We also included the ability to whitelist IP addresses. This means that if a developer needs to debug something, the sysadmin can add their IP to a list of excluded IPs. This tells ServerDefender VP to let those IP addresses bypass the error handling controls, therefore allowing users to browse the site without error messages being suppressed.

How does it work?

These capabilities are default features in ServerDefender VP and are powerful ways to prevent reconnaissance. Here’s what happens when ServerDefender VP encounters a 5xx HTTP error:

  • User browses to a page
  • An HTTP error is caused and generated
  • ServerDefender VP catches the response before it’s posted
  • Instead of showing the HTTP error status code, SDVP sends a generic error response.  This can be not only a page that discloses no sensitive data, but even a response code that is normalized so that nothing can be inferred from it (e.g., 404 instead of 500).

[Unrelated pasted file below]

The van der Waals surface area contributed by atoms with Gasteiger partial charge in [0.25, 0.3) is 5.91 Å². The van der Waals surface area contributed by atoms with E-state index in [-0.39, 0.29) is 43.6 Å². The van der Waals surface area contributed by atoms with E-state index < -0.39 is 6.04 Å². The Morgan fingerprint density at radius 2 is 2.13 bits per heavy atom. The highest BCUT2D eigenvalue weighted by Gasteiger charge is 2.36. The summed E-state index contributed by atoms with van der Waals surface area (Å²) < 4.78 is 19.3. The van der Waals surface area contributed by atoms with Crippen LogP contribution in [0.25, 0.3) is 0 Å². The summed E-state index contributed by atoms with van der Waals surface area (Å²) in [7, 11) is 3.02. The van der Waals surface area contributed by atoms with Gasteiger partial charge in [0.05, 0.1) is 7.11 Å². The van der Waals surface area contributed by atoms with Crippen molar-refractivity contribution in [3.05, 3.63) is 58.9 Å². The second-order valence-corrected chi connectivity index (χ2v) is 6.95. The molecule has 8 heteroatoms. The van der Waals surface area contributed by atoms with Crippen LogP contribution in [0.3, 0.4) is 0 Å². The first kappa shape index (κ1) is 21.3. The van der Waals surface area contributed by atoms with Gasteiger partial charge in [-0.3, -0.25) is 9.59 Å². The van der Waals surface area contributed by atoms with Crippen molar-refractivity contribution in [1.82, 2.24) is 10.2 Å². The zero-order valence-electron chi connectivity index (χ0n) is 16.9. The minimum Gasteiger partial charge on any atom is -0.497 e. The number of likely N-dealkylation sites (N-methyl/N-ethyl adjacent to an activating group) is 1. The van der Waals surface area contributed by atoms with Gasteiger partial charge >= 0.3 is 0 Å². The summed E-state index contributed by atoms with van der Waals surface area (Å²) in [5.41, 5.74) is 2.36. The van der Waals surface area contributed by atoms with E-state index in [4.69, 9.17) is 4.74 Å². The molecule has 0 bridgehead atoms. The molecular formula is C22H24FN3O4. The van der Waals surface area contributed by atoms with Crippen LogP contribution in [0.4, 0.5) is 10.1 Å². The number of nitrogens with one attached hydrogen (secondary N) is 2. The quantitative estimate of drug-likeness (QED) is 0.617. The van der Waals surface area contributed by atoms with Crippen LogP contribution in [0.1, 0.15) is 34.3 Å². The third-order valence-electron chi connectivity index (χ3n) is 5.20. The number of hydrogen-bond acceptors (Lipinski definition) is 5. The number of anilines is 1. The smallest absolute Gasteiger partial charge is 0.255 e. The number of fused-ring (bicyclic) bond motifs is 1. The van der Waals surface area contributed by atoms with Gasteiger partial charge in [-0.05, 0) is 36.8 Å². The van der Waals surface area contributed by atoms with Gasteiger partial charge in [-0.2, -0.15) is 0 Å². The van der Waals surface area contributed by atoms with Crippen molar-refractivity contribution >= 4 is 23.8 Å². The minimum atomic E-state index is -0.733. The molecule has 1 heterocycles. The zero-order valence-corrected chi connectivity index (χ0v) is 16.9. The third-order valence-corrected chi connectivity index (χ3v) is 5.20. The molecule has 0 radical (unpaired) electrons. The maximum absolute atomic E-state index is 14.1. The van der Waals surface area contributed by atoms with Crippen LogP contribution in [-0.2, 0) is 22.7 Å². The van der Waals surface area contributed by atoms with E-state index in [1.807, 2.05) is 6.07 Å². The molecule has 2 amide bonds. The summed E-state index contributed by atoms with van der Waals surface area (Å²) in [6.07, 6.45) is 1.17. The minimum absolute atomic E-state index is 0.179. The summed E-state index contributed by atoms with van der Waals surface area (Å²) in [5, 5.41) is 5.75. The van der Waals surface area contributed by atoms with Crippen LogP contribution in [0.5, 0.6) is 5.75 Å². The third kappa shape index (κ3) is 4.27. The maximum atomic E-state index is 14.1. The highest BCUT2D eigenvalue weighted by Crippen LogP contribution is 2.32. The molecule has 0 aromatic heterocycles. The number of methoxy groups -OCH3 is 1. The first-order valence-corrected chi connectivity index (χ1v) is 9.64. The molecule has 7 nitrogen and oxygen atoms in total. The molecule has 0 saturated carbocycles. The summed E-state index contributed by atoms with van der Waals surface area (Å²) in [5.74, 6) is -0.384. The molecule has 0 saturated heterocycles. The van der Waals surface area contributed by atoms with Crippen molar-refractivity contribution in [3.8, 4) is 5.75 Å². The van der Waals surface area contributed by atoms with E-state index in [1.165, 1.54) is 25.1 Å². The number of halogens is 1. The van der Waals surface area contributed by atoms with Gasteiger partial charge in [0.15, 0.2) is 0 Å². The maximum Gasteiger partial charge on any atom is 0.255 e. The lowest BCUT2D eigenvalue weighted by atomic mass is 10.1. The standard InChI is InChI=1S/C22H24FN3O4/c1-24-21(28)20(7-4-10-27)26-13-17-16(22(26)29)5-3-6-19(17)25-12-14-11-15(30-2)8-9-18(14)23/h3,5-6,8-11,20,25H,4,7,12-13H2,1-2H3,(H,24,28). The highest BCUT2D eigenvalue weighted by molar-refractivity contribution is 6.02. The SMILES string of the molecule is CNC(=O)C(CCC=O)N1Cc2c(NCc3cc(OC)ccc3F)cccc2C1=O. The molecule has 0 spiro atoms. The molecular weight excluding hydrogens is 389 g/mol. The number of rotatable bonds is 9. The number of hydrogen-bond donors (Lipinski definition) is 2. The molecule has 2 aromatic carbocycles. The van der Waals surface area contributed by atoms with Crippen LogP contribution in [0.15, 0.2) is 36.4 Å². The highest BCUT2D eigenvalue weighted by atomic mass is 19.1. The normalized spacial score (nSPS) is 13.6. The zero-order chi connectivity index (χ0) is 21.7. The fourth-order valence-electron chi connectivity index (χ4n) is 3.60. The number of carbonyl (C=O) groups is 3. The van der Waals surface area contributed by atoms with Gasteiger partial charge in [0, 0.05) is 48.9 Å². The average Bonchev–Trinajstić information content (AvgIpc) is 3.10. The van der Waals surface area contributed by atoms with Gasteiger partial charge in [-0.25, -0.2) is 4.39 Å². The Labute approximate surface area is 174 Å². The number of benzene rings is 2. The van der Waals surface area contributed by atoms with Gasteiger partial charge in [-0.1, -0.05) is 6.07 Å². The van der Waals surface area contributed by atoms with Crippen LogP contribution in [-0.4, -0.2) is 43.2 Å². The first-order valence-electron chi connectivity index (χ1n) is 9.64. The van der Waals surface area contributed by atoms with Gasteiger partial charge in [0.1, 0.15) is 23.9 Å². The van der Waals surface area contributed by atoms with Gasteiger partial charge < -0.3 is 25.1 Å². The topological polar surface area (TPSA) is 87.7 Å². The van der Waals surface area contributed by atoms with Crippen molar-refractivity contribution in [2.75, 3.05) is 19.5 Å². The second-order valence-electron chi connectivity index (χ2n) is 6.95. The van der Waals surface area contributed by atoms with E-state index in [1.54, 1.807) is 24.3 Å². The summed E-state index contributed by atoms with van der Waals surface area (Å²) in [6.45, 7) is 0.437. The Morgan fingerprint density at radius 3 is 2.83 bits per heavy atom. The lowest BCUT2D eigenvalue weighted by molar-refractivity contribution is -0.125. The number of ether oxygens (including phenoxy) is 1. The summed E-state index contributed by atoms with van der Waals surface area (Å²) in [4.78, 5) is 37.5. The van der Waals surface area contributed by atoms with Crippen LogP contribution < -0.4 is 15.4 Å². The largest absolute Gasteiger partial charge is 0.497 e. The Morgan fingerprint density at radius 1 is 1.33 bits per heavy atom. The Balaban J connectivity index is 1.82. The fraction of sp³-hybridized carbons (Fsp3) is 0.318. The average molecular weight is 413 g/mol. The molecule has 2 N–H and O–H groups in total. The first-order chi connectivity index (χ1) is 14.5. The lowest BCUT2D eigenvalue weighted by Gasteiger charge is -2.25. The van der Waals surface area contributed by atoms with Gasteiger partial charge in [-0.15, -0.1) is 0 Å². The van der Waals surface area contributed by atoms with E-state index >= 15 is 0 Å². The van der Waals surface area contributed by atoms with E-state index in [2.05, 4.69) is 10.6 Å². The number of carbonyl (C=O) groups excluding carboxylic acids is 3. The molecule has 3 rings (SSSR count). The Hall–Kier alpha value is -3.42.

• The end user now knows something went wrong, and can even be shown a helpful site-customized experience to get them back on track, but not specifically what

This error message can be customized to be anything, but most importantly it ensures that no valuable reconnaissance information is leaked; the error is suppressed by ServerDefender VP and never sent to the client. This error handling technique takes away the first line of attack and means that hackers won’t be able to find clues that make it easier for them to hack you. We’ll leave you with one more piece of advice from Sun-Tzu, that sums up SDVP’s attitude toward data-hugry hackers: “Be extremely mysterious..thereby you can be the director of the opponent’s fate.